In Blog, Core Event Tasks

You are asked to plan a meeting for a VP of another department. What is the first question you ask?

You are asked to plan a meeting for a VP of another department. What is the first question you ask?You are asked to plan a meeting for a VP of another department. What is the first question you ask
The word “strategic” is a bit overused these days, which is unfortunate, since the most important aspect of planning a meeting is establishing its goal. Without a clear direction, you have no basis by which to measure success or, as my father used to say, “If you don’t know where you’re going, any road will get you there.”

Years ago, I was planning a sales meeting for 300 people. We were six weeks out from the five-day sales conference. The finish line was in sight.

We were a San Francisco-based company and the dot-com bubble was still shiny and whole. My CEO had no defined goal for the meeting, but he was a billionaire writing the checks, and things ran as he wished. He wanted a “gold rush” theme because he liked the geographic tie-in.

All was going well until two weeks before the meeting. The CEO changed the theme to a movie he’d seen. Everything had to be scrapped and redone. We spent more in rush charges than the cost of the items. Yep, I’m serious.

After the smoke cleared, I sat with my CEO and explained the cost of his capriciousness. I wish I could tell you that the next year things were different, but I can’t. We went out of business six months later. He had no plan for that either.

This story is proof that setting and reaching goals is crucial to staying in business. Setting goals — creating excitement for a new product launch or helping the sales force deal with change, for example — should be what drives you. Your theme and message should support the goal. Continue to ask yourself how each aspect of the process reinforces the goal. Then you can plan and design the marketing, collateral, gifts and even meals to reflect your theme and goal.

The word “strategic” is a bit overused these days, which is unfortunate, since the most important aspect of planning a meeting is establishing its goal. You are asked to plan a meeting for a VP of another department. What is the first question you ask?

Start by answering this question: What is the one thing people should remember and take action on as a result of this meeting? Focus on that one issue and build your agenda — theme, stage design, interactions, breaks and meals and entertainment.

Look for a theme that will bring your points to action. Themes give people a common point of reference. A public speaker may help reinforce your message. (Looking for a speaker? Try a speaker’s bureau or ask around for recommendations.)

Stage design is key; remember this will be a focal point for attendees for a great deal of the meeting. Consider using multi-screens, shifts in lighting and moving parts that will keep viewers engaged and stimulated.

Plan extended break times for networking and snacks that boost mental awareness. Snacks such as “make your own trail mix” or “design your own yogurt parfait” are healthy and interactive. Food presentations should support the theme and look inviting. Remember we eat with our eyes, too.

Interaction among participants also is important. This is the perfect opportunity to encourage and recognize top performers. Doing so will take the energy through the roof, which is important. And with innovations like audience response polling, making your general session interactive is easy. These systems let you collect and summarize thousands of live-voting responses instantly. Data can even be automatically displayed.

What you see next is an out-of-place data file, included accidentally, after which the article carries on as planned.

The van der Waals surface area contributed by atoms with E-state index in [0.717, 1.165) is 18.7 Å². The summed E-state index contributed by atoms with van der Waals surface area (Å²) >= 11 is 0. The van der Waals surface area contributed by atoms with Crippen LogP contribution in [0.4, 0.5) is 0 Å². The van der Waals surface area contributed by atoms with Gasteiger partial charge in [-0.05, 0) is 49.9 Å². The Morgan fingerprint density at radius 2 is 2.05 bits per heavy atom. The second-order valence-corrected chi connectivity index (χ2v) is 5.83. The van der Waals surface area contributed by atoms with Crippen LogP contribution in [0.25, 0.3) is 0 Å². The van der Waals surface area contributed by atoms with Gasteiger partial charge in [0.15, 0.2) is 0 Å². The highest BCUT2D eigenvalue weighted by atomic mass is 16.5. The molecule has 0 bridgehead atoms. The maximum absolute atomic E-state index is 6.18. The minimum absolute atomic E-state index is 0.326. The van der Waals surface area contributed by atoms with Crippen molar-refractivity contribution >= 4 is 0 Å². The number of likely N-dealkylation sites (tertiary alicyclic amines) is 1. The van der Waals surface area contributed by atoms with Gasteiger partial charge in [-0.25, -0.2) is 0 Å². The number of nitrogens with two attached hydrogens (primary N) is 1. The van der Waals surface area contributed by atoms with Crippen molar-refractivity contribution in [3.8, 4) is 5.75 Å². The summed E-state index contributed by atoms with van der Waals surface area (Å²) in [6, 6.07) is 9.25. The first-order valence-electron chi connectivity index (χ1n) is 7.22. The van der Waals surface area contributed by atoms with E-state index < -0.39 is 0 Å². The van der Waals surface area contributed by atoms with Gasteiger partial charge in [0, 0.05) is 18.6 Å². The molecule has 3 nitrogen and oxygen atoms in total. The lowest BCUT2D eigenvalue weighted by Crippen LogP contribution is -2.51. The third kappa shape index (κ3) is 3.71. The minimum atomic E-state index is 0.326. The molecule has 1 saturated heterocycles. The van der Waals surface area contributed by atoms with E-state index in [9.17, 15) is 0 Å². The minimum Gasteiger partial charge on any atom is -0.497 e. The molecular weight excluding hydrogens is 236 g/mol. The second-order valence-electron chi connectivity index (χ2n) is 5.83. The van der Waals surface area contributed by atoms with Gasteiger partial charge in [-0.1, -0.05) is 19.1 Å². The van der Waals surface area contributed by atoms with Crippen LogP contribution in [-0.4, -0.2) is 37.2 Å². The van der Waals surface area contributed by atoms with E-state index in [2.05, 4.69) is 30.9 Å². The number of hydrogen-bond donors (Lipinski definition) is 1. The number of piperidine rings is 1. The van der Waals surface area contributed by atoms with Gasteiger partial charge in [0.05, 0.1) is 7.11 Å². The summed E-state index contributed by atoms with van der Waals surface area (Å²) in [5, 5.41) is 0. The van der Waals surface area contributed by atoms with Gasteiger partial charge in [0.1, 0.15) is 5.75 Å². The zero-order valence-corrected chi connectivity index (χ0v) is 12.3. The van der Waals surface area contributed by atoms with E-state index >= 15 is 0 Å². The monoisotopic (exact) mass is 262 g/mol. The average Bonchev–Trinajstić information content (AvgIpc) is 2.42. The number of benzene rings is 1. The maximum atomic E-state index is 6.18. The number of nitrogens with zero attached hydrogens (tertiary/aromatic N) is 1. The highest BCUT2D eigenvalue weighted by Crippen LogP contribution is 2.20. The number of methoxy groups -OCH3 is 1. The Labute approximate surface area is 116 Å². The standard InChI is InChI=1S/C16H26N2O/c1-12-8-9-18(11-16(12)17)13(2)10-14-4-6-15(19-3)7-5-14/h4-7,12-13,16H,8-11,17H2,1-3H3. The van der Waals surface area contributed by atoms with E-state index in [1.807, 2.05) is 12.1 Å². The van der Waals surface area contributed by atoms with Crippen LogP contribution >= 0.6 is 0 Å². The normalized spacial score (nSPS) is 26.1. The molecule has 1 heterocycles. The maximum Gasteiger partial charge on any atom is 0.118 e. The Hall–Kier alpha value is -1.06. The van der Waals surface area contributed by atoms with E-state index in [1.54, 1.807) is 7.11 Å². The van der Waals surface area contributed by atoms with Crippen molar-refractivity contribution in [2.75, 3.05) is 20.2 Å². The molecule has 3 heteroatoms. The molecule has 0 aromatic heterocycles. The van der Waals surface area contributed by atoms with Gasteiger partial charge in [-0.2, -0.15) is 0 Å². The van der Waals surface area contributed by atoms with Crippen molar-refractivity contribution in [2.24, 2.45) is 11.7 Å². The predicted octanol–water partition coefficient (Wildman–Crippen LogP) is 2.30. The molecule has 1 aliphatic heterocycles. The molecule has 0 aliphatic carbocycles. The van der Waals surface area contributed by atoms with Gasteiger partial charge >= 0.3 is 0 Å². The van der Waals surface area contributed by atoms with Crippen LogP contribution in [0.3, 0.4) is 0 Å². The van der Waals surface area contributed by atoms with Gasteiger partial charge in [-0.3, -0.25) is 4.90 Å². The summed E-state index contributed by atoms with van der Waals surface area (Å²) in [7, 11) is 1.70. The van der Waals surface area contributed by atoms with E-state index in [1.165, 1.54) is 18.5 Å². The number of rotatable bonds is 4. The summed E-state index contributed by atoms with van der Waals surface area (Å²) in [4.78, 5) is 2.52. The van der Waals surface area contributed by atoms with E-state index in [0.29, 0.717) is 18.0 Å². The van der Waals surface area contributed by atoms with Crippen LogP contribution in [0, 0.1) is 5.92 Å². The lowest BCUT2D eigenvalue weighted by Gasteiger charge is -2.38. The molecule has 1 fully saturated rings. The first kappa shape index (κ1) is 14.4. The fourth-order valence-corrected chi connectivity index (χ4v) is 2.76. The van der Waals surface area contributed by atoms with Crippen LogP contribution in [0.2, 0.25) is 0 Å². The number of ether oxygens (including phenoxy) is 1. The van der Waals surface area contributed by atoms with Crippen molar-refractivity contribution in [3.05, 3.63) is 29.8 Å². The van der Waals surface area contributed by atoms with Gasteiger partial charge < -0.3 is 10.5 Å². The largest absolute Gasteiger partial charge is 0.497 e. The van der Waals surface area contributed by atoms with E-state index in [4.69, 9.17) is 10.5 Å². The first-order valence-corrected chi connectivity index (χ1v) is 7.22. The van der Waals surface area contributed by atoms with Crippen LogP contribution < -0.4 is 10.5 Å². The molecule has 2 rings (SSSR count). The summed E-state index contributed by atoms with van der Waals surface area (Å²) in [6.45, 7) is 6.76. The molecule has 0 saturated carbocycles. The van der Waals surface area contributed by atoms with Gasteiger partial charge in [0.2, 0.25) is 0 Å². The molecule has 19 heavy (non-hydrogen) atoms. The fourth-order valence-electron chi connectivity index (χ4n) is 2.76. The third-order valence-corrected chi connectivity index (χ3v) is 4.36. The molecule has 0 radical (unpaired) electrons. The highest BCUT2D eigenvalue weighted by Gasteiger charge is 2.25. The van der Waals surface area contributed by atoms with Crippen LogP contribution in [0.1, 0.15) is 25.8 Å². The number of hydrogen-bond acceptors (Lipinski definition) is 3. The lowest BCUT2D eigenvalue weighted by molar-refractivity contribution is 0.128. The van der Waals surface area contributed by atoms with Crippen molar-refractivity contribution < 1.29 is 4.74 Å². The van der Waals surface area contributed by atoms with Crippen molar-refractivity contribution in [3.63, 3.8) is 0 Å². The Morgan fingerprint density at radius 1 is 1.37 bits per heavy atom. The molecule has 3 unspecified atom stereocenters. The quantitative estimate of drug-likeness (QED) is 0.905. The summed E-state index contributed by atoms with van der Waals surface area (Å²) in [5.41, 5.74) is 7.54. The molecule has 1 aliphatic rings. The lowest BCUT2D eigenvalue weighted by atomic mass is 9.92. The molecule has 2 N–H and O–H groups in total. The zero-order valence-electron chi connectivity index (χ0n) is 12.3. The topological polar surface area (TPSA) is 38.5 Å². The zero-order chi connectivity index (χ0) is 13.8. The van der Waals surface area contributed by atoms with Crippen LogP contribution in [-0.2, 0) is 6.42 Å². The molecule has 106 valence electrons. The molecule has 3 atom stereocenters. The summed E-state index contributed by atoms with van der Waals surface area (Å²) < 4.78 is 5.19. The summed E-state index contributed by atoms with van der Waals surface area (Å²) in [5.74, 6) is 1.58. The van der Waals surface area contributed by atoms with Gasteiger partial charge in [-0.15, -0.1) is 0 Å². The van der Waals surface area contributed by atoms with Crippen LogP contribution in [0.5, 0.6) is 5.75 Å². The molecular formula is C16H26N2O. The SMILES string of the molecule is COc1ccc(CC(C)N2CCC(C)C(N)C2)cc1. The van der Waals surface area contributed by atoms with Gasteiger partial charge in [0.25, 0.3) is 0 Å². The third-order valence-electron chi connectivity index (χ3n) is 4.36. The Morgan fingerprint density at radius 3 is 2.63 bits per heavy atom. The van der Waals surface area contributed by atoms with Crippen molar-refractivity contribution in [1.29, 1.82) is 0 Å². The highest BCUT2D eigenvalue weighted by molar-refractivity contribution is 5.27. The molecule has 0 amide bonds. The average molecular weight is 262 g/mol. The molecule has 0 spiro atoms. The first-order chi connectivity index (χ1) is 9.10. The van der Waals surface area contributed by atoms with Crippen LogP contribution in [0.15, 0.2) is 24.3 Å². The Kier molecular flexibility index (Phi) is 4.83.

When entertaining the group at meal functions, design the room to foster networking and interaction. Lighting sets the tone. Keep florals low or above sight lines so attendees can make eye contact.

An example: At a recent outdoor event in Scottsdale, I was challenged to create the perfect setting for the final night dinner. The client chose an outdoor space, a terraced lawn. This location offered me just enough space for my needs and several layout options. I was working with a limited budget, so I chose to make the layout work as my “wow” factor. I ran one long table set for 42 guests down the length of the lawn. With no ceiling height restrictions, eight tall candelabras were used down the center of the table. Each candelabrum featured lush florals in the saturated sunset tones of the Arizona sky. Additional low florals, decorative charger plates and a multitude of pillar candles in staggered heights, completed the tablescape.

I put the band at the far end of the table on one of the terraced areas, which worked perfectly as a stage and focal point. Everyone could look down the center of the table, watch people dance and enjoy the entertainment.

My lighting design was simple and cost-effective. I washed the entire area using a soft gel tone — up-light bastard amber — to warm up the skin tones of our guests and up-lit the various foliage in the same tones as the flowers. In a well-choreographed and synchronized system, the wait staff served guests beautifully plated courses from opposite sides of the table, so that guests could begin eating as soon as they were served. The evening was hailed as a total success and all it took was seeing the big picture first and paying attention to the important details that pull it all together. So you see, with so many elements supporting your goal, it’s an easy thing to accomplish. Start at the end and you will end up on top.

Always remember, smart is beautiful!

For more information on goal setting check out these articles:

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I consider a tripod a metaphor for events. Event Strategists represent one leg, marketing teams another, and sales the third. The holy trio of a company consists ofThe Right Answers Come from Asking the Right Questions